Generally, the arithmetic of error correction codes is based on a finite (Galois) field GF(2^{m}) which is the extension field of GF(2) and is generated by a field generator polynomial f(x) of degree m with binary coefficients (0,1) in GF(2). For example, assuming α is a primitive element in GF(2^{m}) satisfying f(α)=0, then the set {1, α,α^{2}, . . . , α^{m−1}} is called the standard basis that spans GF(2^{m}). In field GF(2^{m}), a primitive element is defined as an element that has order 2^{m}−1. The order n of an element α in GF(2^{m}) is defined as the smallest positive integer such that α^{n}=1. Any finite field element β can be expressed in the standard basis as

_{0}+β_{1}α+β_{2}α^{2}+. . . +β_{m−1}α^{m−1} (1)

where the binary digits {β_{0}, β_{1}, . . . , β_{m−1}} represent the standard coordinates of β.

For convenience, β_{m−1 }is referred to as the most significant bit (MSB) and β_{0 }as the least significant bit (LSB). All arithmetic operations in GF(2^{m}) are performed by exclusive OR (XOR) gates which perform modulo 2 addition (modulo 2 subtraction is equivalent to addition) and AND gates which perform modulo 2 multiplication.

A Reed-Solomon code (n,k,t) over GF(2^{m}) can correct up to t error symbols, where GF(2^{m}) is a finite field with 2^{m }m-bit symbols, n is the total number of symbols in a code word, k is the number of information symbols in a code word, n−k is the number of check symbols in a code word and t=(n−k)/2.

The RS code is defined by a code generator polynomial G(x) of degree 2t with {1, α, α^{2}, . . . , α^{2t−1}} as its roots. Any legal code word, treated as a polynomial of degree n−1, must be divided by G(x).

The following table represents the RS codes in the digital television standard of the United States Advanced Television Systems Committee (ATSC) and the Standard of Digital Video Broadcasting by Satellite (DVB-S) of the European Telecommunications Standard Institute (ETSI), where m=8 (eight-bit symbol=one byte).

ATSC | DVB-S | ||

k | 187 | 188 | |

n | 207 | 204 | |

t | 10 | 8 | |

m | 8 | 8 | |

A brief description of the conventional error correcting procedure with regard to a Reed-Solomon code (n,k,t) will be given below. In this description, we assume that R_{i}, i=0,1,2, . . . ,n−1, are the n received error-corrupted m-bit symbols.

Step (**1**): Generate 2t syndrome values

and then, based on these syndrome digits, form a syndrome polynomial S(x) of degree 2t−1 representing the received codeword

Step (**2**): Solve the key equation

*x*)=Λ(*x*)*S*(*x*)mod *x* ^{2t} (4)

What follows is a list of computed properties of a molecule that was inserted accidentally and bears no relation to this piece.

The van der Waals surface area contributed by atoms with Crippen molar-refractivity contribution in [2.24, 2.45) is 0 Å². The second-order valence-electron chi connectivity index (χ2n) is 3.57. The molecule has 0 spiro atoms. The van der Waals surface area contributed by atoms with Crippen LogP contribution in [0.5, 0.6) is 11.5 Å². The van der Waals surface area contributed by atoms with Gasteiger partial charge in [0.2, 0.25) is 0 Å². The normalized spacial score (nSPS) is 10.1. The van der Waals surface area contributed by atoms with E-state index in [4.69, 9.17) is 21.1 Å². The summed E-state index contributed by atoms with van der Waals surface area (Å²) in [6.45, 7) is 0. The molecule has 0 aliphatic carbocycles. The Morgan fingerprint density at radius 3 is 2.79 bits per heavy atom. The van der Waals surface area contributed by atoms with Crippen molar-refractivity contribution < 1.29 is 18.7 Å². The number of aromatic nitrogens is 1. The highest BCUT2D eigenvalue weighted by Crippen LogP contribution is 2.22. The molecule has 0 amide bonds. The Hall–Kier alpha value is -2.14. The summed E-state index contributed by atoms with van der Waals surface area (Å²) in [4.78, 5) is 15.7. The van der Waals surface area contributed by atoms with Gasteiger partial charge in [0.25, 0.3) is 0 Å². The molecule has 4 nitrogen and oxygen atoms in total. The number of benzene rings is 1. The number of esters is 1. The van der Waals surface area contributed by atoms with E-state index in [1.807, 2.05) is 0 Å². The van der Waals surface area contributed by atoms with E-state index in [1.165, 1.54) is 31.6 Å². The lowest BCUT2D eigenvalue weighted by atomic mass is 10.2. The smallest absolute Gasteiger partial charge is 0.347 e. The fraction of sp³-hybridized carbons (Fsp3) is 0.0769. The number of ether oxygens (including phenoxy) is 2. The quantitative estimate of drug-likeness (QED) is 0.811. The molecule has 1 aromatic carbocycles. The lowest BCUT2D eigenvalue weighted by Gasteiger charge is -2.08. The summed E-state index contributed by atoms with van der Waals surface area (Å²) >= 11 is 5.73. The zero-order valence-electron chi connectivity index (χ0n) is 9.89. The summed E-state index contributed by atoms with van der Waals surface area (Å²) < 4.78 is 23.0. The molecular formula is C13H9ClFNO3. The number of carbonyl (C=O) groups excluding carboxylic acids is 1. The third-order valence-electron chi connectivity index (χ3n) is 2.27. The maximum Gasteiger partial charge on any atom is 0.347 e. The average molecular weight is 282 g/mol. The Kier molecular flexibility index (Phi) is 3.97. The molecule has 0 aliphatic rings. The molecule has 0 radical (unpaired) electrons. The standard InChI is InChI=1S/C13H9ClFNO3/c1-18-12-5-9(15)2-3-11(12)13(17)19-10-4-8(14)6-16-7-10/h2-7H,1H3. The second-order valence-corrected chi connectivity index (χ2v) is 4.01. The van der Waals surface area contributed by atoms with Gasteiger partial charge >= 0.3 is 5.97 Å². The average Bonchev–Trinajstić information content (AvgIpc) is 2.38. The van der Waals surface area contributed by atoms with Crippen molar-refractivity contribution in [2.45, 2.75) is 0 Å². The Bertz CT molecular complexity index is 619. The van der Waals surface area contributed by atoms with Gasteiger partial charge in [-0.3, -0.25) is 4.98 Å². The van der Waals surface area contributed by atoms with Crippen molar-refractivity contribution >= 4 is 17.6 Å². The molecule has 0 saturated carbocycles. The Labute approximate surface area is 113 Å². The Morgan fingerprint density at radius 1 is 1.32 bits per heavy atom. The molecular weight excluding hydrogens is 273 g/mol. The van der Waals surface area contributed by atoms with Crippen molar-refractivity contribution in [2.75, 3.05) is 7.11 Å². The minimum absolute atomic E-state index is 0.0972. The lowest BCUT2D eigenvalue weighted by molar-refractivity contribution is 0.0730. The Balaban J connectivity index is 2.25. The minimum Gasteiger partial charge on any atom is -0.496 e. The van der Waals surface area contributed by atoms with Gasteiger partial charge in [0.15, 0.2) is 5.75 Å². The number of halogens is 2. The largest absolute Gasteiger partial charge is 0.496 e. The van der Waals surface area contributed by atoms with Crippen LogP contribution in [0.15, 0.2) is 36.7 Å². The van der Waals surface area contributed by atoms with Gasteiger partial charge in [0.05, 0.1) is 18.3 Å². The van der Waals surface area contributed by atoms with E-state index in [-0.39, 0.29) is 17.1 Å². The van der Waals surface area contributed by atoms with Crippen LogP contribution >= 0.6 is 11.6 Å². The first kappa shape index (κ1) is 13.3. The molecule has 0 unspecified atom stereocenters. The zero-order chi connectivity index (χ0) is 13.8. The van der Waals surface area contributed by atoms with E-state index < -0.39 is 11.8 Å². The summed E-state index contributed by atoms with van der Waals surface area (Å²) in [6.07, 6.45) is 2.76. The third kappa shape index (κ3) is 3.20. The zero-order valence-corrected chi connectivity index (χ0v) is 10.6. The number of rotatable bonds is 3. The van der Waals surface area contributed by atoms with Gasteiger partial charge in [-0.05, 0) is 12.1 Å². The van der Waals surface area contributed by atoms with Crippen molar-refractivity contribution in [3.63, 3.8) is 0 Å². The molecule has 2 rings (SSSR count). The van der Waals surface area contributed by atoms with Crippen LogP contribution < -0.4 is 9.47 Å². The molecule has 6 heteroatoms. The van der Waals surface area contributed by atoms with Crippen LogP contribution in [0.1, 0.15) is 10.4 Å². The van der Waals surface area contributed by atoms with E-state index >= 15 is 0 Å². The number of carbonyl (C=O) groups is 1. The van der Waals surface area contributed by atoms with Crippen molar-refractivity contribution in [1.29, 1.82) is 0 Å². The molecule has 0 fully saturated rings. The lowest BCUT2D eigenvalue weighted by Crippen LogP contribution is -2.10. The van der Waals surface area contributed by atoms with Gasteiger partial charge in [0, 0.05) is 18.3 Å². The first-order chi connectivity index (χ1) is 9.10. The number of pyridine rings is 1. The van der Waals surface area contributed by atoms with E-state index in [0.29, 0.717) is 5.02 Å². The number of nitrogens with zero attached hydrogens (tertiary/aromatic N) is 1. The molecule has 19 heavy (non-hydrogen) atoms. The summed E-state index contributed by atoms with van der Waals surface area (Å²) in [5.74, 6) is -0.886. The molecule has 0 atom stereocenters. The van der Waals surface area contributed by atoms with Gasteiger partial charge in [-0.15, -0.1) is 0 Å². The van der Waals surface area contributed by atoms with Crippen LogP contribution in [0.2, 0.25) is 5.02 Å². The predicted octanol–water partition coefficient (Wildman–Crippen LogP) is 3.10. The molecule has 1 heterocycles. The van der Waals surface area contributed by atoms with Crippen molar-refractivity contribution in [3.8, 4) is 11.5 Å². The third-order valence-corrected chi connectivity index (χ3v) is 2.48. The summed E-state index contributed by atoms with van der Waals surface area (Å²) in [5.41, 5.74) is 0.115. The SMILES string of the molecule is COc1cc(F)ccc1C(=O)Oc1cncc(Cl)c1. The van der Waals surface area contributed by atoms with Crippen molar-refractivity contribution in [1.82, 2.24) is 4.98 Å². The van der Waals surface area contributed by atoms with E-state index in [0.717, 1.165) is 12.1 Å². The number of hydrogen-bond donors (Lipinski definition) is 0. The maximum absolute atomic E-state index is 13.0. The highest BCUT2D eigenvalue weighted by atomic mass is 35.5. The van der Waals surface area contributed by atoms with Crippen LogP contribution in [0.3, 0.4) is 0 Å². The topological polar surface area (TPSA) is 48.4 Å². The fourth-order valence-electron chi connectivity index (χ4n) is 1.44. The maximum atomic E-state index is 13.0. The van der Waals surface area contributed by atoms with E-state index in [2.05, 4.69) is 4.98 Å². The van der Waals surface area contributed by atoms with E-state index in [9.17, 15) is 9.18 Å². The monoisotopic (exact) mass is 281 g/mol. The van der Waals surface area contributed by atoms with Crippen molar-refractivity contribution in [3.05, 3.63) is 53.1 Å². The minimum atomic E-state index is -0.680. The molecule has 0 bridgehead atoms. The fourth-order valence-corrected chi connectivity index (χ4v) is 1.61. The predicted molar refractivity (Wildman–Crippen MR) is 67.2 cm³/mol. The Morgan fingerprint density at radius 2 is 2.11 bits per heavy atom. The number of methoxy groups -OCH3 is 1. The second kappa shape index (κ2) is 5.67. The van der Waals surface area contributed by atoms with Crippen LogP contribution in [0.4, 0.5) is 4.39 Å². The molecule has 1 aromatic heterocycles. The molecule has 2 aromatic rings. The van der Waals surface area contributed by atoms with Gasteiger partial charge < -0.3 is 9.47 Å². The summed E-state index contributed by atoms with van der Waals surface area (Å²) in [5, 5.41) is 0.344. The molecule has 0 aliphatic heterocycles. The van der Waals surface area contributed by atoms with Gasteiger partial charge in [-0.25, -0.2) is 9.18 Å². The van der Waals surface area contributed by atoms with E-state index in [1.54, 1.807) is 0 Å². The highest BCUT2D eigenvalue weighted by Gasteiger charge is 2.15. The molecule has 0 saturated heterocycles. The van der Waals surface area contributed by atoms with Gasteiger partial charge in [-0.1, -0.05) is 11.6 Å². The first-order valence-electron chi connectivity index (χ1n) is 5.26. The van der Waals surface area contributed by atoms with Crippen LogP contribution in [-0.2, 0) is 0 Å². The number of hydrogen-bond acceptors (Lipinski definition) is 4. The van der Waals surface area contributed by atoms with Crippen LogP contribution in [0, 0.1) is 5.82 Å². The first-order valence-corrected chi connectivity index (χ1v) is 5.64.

using the modified Euclidean algorithm to generate an error location polynomial Λ(x) of degree t and an error evaluation polynomial Ω(x) of degree t−1;

Step (**3**): Determine the roots of Λ(x) by the Chien search method, each of which indicates an error location. If α^{−μ} is a root of Λ(x), there is an error in the received symbol R_{μ} and the associated error value is given by the Forney algorithm

^{−μ})/Λ_{odd}(α^{−μ}) (5)

where Λ_{odd}(x) is the polynomial of preserving the odd terms of Λ′(x), the terms associated with {x,x^{3},x^{5}, . . .}.

Step (**4**): Correct the errors by subtracting the error magnitudes from the received codeword in the associated error locations.

It should be noted that, as used herein, the term “received codeword” refers to a codeword that is either received through a communication medium or reproduced from a storage medium.

The modified Euclidean algorithm for solving the key equation is mathematically described as follows, starting with S(x) generated in accordance with step (**1**) above:

*A*(*x*)=*S*(*x*), *A′*(*x*)=1, *B*(*x*)=*x* ^{2t} *, B*′(*x*)=0 (6)

Euclidean Iteration:

if deg_A(x)<deg_B(x) then

swap A(x) and B(x)

swap A′(x) and B′(x)

endif

*Q=a* _{lead} */b* _{lead} (7)

*A*(*x*)←*A*(*x*)−*Q·B*(*x*)·*x* ^{deg} ^{ — } ^{A(x)−deg} ^{ — } ^{B(x)} (8)

*A*′(*x*)←*A*′(*x*)−*Q·B*′(*x*)·*x* ^{deg} ^{ — } ^{A(x)−deg} ^{ — } ^{B(x)} (9)

if deg A(x)<t, then

algorithm finished

*x*)=*A*(*x*) (10)

*x*)=*A*′(*x*) (1)

endif

where a_{lead }represents the leading coefficient of A(x), b_{lead }represents the leading coefficient of B(x), and “deg” means the degree of polynomial.

The notation ← means “simultaneous assignment upon Euclidean iteration.”

As to Q, it is typically obtained by computing the multiplication of

*Q=a * _{lead} *·INV* (12)

where

*INV=*(*b* _{lead})^{−1} (13)

and the value of INV is typically generated by a look-up table.

A brief description of prior art hardware implementations of a key equation solver for Reed-Solomon codes is given below.

Conventional key equation solvers using parallel multipliers are illustrated by, for example, U.S. Pat. Nos. 4,873,688, 5,170,399, 5,396,502, 5,428,628, 5,442,578, and 5,570,378. In these systems, generally, a global m-bit parallel bus is used to transmit the m-bit quotient value Q, and m-by-m parallel multipliers are used to perform the multiplication function. The parallel multiplier operates in parallel-in parallel-out (PIPO) mode, completes its operation in one clock, and requires m^{2 }AND gates and at least m^{2 }XOR gates. Thus, these systems have the disadvantage of incurring large gate counts and requiring an m-bit quotient bus.